Oxymorons represents perceptions of the healthcare system at the time the book was written
Oxymorons represents perceptions of the healthcare system at the time the book was written. When Kleinke wrote Bleeding Edge, many healthcare leaders felt that managed care was going to rejuvenate the healthcare system in the US. Oxymorons reflects the failure of managed care to deliver a fix to the system and the disappointment that everyone felt at the time. It should be read as a reflective work which chronicles a point in time.
or not work? Why have hospitals become so complex?
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Oxymorons represents a major departure for Kleinke, a medical economist and one of the most outspoken champions of market-driven reform of the . It is a provocative, unflinching look at how the marketplace has failed to fix the fundamental economic and organization problems plaguing our health care system.
managing in health and social care. oxymorons the myth of a u s health care system. Kleinke's book is itself oxymoronic. He complains that the current "system" is not a normal market, but that by placing purchasing power in the hands of "consumers," a normal market will emerge. the australian health care system. the best laid plans health care s problems and pr. · the dynamics of disability measuring and monitori. to improve health and health care 2001 the robert. With rare exceptions, it is the supplier of medical services who determines the level of demand for those services.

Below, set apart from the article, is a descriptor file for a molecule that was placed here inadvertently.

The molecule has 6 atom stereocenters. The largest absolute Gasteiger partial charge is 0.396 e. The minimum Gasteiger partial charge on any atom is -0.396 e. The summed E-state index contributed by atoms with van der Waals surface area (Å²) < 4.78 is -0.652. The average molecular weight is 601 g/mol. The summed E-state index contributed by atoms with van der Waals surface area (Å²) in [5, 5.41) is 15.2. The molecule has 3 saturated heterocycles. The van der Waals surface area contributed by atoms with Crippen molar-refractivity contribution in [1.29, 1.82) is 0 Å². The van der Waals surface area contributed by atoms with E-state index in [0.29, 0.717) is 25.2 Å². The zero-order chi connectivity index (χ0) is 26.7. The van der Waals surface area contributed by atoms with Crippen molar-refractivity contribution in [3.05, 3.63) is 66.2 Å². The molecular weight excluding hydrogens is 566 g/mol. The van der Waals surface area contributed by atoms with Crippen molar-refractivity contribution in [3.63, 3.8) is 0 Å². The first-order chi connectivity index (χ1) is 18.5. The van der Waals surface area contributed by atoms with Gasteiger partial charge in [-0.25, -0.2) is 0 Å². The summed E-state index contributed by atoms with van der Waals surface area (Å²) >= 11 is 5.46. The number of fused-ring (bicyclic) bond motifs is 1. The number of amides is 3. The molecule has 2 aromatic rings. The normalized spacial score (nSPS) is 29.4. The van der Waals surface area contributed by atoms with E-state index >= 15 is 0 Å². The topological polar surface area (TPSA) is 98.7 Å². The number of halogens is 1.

The second is behavioural inertia among the dozens of layers of healthcare administration.
Oxymorons: The Myth of a US Health Care System. 982/a (Published 20 April 2002) Cite this as: BMJ 2002;324:982. The first is chaos, which he believes is a rule, not an aberration, in the delivery of medicine. The second is behavioural inertia among the dozens of layers of healthcare administration. And the third is what he calls the twaddle echo factor, which is what executives, pundits, consultants, and other thought leaders in health care think at any given time will solve the first two problems.
INQUIRY: The Journal of Health Care Organization, Provision, and Financing, Volume 39, pp 429-430; doi .
INQUIRY: The Journal of Health Care Organization, Provision, and Financing, Volume 39, pp 429-430; doi:10.
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The Moral-Hazard Myth: The Bad Idea Behind Our Failed Health-Care System . Gladwell, Malcolm (2005-08-29). Related Items in Google Scholar.